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Providing perspectives on recent research into vitamins and nutritionals


Maintaining Vitamin E Concentrations in Breast Milk

By Michael McBurney

Babies born prematurely are at greater  ‘nutritional risk’ because many key nutrients – long-chain omega-3 fatty acid docosahexaenoic acid (DHA), vitamin D, and vitamin E - are passed from mother to infant in utero. Without the last trimester of pregnancy to acquire essential nutrients, preterm babies are at risk of being born with low body reserves.

Maternal vitamin E intake during pregnancy is associated with risk of birth defects in infants. Preterm infants are especially susceptible to vitamin E deficiency. When >90% of US women of child-bearing age are not consuming recommended amounts of vitamin E from food, they can have suboptimal vitamin E status. In a nationally representative survey of Irish adults, vitamin E supplements contributed approximately 30% of the vitamin E intake and supplement consumers had higher plasma α-tocopherol concentrations than non-consumers.

Medeiros and colleagues measured α-tocopherol concentrations in blood and breast milk in 89 lactating women. Maternal blood α-tocopherol concentrations averaged 27 µmol/L so none of the women were vitamin E deficient.  Baseline α-tocopherol concentrations in breast milk were ~32 µmol/L.  Breast milk vitamin E concentrations increased 60% and 35% 24h and 7d after a single dose of 400 IU vitamin E, respectively.  Then, as expected, the vitamin E concentration in breast milk from supplemented women decreased to become similar to those in controls by 30d.

The authors clearly state the take home message for nursing mothers. “ In order to maintain adequate levels of vitamin E in mature breast milk, mothers should consume dietary vitamin E sources and/or vitamin E supplements. This is especially important for those who have had preterm births, as they are a risk group for nutritional deficiencies.”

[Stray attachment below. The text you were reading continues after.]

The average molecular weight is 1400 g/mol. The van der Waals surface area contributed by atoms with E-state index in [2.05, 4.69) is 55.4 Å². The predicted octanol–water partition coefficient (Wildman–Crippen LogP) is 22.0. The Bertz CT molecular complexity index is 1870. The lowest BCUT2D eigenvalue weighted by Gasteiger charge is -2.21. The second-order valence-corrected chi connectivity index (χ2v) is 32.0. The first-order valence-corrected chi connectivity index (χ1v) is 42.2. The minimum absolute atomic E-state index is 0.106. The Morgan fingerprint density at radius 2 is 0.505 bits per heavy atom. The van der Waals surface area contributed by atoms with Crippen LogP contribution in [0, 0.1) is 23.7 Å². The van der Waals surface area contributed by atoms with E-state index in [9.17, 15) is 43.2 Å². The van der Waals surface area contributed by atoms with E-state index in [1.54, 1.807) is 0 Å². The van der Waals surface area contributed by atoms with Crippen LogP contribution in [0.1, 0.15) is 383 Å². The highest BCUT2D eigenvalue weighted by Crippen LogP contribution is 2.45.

A single dose, 400 IU, increases the α-tocopherol concentrations in breast milk but nursing mothers need to regularly consume vitamin E to maintain breast milk concentrations. The only alternative for nursing children would be to supplement their child with vitamin E.

Main Citation

Medeiros JFP, da Silva Ribeiro KD, Lima MSR, das Neves RAM, Lima ACP, Dantas RCS, da Silva AB, Dimenstein R. α-tocopherol in breast milk of women with preterm delivery after a single postpartum oral dose of vitamin E. 2016 Br J Nutr doi: 10.1017/S0007114516000477

Other Citations

Gilboa SM, Lee KA, Cogswell ME, Traven FK, Botto LD, Riehle-Colarusso T, Correa A, Boyle CA, the National Birth Defects Prevention Study. 2014 Clin Molecul Teratol doi: 10.1002/brda.23247

McBurney MI, Yu EA, Ciappio ED, Bird JK, Eggersdorfer M, Mehta S. Suboptimal sérum α-tocopherol concentrations observed among younger adults and those depending exclusively upon food sources, NHANES 2003-2006. 2015 PLoSONE doi: 10.1371/journal.pone.0135510

Zhao Y, Monahan FJ, McNulty BA, Gibney MJ, Gibney ER. Effect of vitamin E intake from food and supplement sources on plasma α- and γ-tocopherol concentrations in a healthy Irish adult population. 2014 Br J Nutr doi: 10.1017/S0007114514002438